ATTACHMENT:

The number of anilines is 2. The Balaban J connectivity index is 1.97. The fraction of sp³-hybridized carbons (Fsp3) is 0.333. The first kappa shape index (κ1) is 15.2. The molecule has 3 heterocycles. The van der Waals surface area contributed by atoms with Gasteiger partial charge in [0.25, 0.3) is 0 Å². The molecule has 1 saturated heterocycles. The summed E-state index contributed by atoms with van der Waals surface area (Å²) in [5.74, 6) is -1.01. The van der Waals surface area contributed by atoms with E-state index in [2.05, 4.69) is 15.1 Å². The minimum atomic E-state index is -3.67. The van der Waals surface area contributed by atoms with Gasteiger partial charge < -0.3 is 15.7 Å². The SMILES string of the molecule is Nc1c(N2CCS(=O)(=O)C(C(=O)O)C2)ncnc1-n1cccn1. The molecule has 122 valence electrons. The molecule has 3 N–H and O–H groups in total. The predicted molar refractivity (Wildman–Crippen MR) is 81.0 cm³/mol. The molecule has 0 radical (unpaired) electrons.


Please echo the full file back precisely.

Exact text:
The number of anilines is 2. The Balaban J connectivity index is 1.97. The fraction of sp³-hybridized carbons (Fsp3) is 0.333. The first kappa shape index (κ1) is 15.2. The molecule has 3 heterocycles. The van der Waals surface area contributed by atoms with Gasteiger partial charge in [0.25, 0.3) is 0 Å². The molecule has 1 saturated heterocycles. The summed E-state index contributed by atoms with van der Waals surface area (Å²) in [5.74, 6) is -1.01. The van der Waals surface area contributed by atoms with E-state index in [2.05, 4.69) is 15.1 Å². The minimum atomic E-state index is -3.67. The van der Waals surface area contributed by atoms with Gasteiger partial charge < -0.3 is 15.7 Å². The SMILES string of the molecule is Nc1c(N2CCS(=O)(=O)C(C(=O)O)C2)ncnc1-n1cccn1. The molecule has 122 valence electrons. The molecule has 3 N–H and O–H groups in total. The predicted molar refractivity (Wildman–Crippen MR) is 81.0 cm³/mol. The molecule has 0 radical (unpaired) electrons.